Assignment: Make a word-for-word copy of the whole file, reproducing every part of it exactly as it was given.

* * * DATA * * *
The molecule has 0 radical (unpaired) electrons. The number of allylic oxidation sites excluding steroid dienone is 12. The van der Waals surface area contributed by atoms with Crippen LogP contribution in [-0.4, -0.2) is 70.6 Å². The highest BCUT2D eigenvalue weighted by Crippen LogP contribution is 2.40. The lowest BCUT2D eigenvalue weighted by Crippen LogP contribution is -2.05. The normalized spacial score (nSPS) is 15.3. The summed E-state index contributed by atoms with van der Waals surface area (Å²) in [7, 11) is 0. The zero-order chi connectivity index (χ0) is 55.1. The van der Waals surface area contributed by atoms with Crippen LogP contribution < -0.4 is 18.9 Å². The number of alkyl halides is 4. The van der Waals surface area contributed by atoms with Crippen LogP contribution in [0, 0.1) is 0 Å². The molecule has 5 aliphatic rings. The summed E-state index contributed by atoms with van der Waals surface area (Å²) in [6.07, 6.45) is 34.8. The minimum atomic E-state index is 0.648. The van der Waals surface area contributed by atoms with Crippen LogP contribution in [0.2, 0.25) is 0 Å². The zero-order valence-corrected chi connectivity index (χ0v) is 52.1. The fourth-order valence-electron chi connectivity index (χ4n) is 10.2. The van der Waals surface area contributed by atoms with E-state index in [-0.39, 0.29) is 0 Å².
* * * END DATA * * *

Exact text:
The molecule has 0 radical (unpaired) electrons. The number of allylic oxidation sites excluding steroid dienone is 12. The van der Waals surface area contributed by atoms with Crippen LogP contribution in [-0.4, -0.2) is 70.6 Å². The highest BCUT2D eigenvalue weighted by Crippen LogP contribution is 2.40. The lowest BCUT2D eigenvalue weighted by Crippen LogP contribution is -2.05. The normalized spacial score (nSPS) is 15.3. The summed E-state index contributed by atoms with van der Waals surface area (Å²) in [7, 11) is 0. The zero-order chi connectivity index (χ0) is 55.1. The van der Waals surface area contributed by atoms with Crippen LogP contribution < -0.4 is 18.9 Å². The number of alkyl halides is 4. The van der Waals surface area contributed by atoms with Crippen LogP contribution in [0, 0.1) is 0 Å². The molecule has 5 aliphatic rings. The summed E-state index contributed by atoms with van der Waals surface area (Å²) in [6.07, 6.45) is 34.8. The minimum atomic E-state index is 0.648. The van der Waals surface area contributed by atoms with Crippen LogP contribution in [0.2, 0.25) is 0 Å². The zero-order valence-corrected chi connectivity index (χ0v) is 52.1. The fourth-order valence-electron chi connectivity index (χ4n) is 10.2. The van der Waals surface area contributed by atoms with E-state index in [-0.39, 0.29) is 0 Å².